“Efforts to solve [an instance of the exploration-exploitation problem] so sapped the energies and minds of Allied analysts that the suggestion was made that the problem be dropped over Germany, as the ultimate instrument of intellectual sabotage.” –Peter Whittle [Whittle1979]
The Allied analysts were considering the simplest possible problem in which there is a trade-off to be made between exploiting, taking the apparently best option, and exploring, choosing a different option to learn more. We tackle what we consider the most difficult instance of the exploration-exploitation trade-off problem: when the environment could be any computable probability distribution, not just a multi-armed bandit, how can one achieve optimal performance in the limit?
Our work is within the Reinforcement Learning (RL) paradigm: an agent selects an action, and the environment responds with an observation and a reward. The interaction may end, or it may continue forever. Each interaction cycle is called a timestep. The agent has a discount function that weights its relative concern for the reward it achieves at various future timesteps. The agent’s job is to select actions that maximize the total expected discounted reward it achieves in its lifetime. The “value” of an agent’s policy at a certain point in time is the expected total discounted reward it achieves after that time if it follows that policy. One formal specification of the exploration-exploitation problem is: what policy can an agent follow so that the policy’s value approaches the value of the optimal informed policy with probability 1, even when the agent doesn’t start out knowing the true dynamics of its environment?
Most work in RL makes strong assumptions about the environment—that the environment is Markov, for instance. Impressive recent development in the field of reinforcement learning often makes use of the Markov assumption, including Deep Q Networks [Mnih et al.2015], A3C [Mnih et al.2016], Rainbow [Hessel et al.2018], and AlphaZero [Silver et al.2017]
. Another example of making strong assumptions in RL comes from some model-based algorithms that implicitly assume that the environment is representable by, for example, a fixed-size neural network, or whatever construct is used to model the environment.
Many recent developments in RL are largely about tractably learning to exploit; how to explore intelligently is a separate problem. We address the latter problem. Our approach, inquisitiveness, is based on Orseau et al.’s Hutter:13ksaprob Knowledge Seeking Agent for Stochastic Environments, which selects the actions that best inform the agent about what environment it is in. Our Inquisitive Reinforcement Learner (Inq) explores like a knowledge seeking agent, and is more likely to explore when there is apparently (according to its current beliefs) more to be learned. Sometimes exploring well requires “expeditions,” or many consecutive exploratory actions. Inq entertains expeditions of all lengths, although it follows the longer ones less often, and it doesn’t resolutely commit in advance to seeing the expedition through.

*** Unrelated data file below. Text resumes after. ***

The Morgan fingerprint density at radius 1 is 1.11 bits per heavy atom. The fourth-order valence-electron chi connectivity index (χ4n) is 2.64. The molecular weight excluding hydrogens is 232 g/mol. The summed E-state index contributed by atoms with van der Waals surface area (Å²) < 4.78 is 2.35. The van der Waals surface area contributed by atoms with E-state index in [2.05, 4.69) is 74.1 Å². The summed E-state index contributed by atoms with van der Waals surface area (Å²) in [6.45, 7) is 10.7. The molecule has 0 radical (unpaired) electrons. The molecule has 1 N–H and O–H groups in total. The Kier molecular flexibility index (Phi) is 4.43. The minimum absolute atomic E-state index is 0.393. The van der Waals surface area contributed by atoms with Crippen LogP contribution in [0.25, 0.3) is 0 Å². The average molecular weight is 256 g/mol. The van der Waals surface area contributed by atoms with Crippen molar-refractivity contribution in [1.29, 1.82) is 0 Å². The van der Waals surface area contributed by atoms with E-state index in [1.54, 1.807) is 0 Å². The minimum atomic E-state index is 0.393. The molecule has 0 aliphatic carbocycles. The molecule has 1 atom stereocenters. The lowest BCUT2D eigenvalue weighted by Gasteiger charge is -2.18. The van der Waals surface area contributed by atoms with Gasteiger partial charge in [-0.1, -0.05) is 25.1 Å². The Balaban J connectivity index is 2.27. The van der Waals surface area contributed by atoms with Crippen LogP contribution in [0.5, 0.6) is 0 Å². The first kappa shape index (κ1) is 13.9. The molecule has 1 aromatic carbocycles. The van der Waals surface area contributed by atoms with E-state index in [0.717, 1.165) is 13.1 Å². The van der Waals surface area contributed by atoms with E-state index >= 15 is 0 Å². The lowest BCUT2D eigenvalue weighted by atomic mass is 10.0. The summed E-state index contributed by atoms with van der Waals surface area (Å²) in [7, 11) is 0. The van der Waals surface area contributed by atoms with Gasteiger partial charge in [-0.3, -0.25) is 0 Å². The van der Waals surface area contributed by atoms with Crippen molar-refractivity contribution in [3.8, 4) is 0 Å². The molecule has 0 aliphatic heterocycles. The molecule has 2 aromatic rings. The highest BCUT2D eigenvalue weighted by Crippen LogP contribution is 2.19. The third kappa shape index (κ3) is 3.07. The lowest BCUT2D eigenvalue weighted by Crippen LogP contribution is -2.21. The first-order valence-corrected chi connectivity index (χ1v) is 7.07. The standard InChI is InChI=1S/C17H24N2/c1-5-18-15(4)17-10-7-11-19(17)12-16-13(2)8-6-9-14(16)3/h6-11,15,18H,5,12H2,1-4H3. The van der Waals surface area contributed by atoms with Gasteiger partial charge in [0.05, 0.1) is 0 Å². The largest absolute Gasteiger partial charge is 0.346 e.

This is a very human approach to information acquisition. When we spot an opportunity to learn something about our natural environment, we feel inquisitive. We get distracted. We are inclined to check it out, even if we don’t see directly in advance how this information might help us better achieve our goals. Moreover, if we can tell that the opportunity to learn something requires a longer term project, we may find ourselves less inquisitive.
For the class of computable environments (stochastic environments that follow a computable probability distribution), it was previously unknown whether any policy could achieve strong asymptotic optimality (convergence of the value to optimality with probability 1). Lattimore et al. Hutter:11asyoptag showed that no deterministic policy could achieve this. The key advantage that stochastic policies have is that they can let the exploration probability go to while still exploring infinitely often.
There is a weaker notion of optimality “weak asymptotic optimality” for which positive results already exist; this condition requires that the average value over the agent’s lifetime approach optimality. Lattimore et al. Hutter:11asyoptag indentified a weakly asymptotically optimal agent for deterministic
computable environments; the agent maintains a list of environments consistent with its observations, exploiting as if it is in the first such one, and exploring in bursts. A recent algorithm for a Thompson Sampling Bayesian agent was shown, with an elegant proof, to be weakly asymptotically optimal in all computable environments, but not strongly asymptotically optimal[Leike et al.2016].
In Section 2, we formally describe the RL setup and present notation. In Section 3, we present the algorithm for Inq. In Section 4, we prove our main result: that Inq is strongly asymptotically optimal. In Section 5, we present experimental results comparing Inq to weakly asymptotically optimal agents. Finally, we discuss the relevance of this exploration regime to tractable algorithms. Appendix A collates notation and definitions for quick reference. Appendix B contains the proofs of the lemmas.